Consensus Report

Disposal of Surplus Plutonium at the Waste Isolation Pilot Plant: Interim Report (2018)

Each report is produced by a committee of experts selected by the Academy to address a particular statement of task and is subject to a rigorous, independent peer review; while the reports represent views of the committee, they also are endorsed by the Academy. Learn more on our expert consensus reports.

In response to a request from Congress, the National Academies of Sciences, Engineering, and Medicine has appointed an expert committee to evaluate the general viability of the U.S. Department of Energy's National Nuclear Security Administration conceptual plans for disposing of 34 metric tons (MT) of surplus plutonium in the Waste Isolation Pilot Plant (WIPP), a deep geologic repository near Carlsbad, New Mexico. The U.S. stockpile of surplus plutonium currently exceeds 60 metric tons (MT) and exists in many forms, including reactor fuel, pits from retired nuclear weapons, used nuclear fuel, and scraps and residues from nuclear weapons production.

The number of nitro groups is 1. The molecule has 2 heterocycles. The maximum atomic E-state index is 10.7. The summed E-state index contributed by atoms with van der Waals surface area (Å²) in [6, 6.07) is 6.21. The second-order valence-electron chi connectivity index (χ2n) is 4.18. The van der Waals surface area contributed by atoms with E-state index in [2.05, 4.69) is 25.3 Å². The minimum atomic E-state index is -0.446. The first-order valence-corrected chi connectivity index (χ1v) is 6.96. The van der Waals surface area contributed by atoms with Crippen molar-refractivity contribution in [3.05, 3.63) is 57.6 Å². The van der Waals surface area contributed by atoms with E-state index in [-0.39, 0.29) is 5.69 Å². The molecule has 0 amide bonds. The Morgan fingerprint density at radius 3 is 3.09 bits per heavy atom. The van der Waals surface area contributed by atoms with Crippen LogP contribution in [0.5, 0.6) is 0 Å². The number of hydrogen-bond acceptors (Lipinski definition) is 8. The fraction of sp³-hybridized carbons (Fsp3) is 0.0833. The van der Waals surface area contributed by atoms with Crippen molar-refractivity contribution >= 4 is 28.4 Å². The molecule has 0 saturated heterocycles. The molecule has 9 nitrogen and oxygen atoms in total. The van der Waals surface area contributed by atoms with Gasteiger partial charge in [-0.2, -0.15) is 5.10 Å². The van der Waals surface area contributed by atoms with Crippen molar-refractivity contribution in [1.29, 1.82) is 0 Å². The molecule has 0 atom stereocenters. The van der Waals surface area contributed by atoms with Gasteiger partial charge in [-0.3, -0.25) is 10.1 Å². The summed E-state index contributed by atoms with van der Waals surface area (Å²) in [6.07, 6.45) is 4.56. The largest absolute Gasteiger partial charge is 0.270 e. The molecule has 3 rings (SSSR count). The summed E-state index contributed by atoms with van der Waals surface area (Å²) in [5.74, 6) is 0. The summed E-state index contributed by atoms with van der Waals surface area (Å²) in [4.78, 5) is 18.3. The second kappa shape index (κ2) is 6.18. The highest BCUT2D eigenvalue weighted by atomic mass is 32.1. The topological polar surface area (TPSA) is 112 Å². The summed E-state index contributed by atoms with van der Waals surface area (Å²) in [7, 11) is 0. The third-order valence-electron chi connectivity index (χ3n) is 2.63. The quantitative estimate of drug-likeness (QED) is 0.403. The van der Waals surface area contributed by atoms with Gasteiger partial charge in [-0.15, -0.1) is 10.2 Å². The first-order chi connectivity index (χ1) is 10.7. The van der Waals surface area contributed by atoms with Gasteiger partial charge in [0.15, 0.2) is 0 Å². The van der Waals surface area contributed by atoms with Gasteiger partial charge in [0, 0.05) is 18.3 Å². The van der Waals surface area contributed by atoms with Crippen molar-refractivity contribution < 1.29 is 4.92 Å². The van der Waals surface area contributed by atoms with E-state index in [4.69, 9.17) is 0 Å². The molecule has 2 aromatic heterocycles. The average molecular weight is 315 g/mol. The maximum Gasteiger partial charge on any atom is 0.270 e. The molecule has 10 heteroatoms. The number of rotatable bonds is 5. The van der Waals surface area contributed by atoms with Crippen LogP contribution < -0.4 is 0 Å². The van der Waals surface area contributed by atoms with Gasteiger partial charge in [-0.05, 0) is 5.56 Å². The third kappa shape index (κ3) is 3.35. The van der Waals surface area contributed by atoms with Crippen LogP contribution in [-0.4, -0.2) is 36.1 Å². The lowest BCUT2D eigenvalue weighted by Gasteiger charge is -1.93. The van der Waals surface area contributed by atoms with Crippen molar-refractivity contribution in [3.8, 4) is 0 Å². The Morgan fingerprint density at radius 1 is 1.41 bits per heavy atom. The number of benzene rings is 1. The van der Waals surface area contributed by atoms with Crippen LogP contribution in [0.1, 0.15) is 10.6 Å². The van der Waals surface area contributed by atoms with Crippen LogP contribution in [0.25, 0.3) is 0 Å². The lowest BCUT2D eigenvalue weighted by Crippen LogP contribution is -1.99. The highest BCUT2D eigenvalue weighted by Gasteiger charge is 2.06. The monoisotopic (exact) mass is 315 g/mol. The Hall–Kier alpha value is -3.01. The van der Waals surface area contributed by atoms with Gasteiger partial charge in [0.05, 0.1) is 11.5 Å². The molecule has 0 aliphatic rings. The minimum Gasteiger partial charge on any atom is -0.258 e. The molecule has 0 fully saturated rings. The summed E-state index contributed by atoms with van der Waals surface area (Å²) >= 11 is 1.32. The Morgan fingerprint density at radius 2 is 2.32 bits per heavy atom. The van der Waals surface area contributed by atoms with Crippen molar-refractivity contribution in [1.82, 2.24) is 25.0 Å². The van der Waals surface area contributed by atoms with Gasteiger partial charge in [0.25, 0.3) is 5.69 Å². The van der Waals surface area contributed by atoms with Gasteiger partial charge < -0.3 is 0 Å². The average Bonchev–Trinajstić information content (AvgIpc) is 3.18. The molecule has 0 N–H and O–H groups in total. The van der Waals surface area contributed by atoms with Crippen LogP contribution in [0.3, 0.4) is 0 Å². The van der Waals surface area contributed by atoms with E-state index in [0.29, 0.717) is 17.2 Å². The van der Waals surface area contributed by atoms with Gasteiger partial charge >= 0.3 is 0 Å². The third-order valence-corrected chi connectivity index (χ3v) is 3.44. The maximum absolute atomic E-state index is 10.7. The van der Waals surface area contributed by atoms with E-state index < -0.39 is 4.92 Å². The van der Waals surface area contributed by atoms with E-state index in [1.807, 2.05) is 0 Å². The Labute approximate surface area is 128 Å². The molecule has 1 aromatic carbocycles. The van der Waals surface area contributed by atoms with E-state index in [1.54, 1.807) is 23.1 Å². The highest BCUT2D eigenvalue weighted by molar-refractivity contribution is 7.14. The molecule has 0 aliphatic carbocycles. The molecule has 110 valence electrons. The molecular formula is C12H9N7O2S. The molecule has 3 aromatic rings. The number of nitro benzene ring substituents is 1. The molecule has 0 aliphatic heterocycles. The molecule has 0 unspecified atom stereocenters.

These materials are being disposed of in accordance with the Plutonium Management and Disposition Agreement (PMDA), signed by the United States and the Russian Federation in 2000 and amended in 2010, which requires both countries to dispose of surplus plutonium by integrating it into mixed oxide (MOX) fuel followed by irradiation in commercial nuclear reactors. However, DOE is pursuing a different disposal approach -- a dilute and dispose process -- that DOE says would cost less than half of the MOX option and would meet the intent of the PMDA.

This interim report provides a high-level review of the proposed diluted and dispose process, current WIPP capacity, and requirements of the PMDA. A second report, to be issued after the committee receives additional planning documents from DOE, will address the statement of task in its entirety.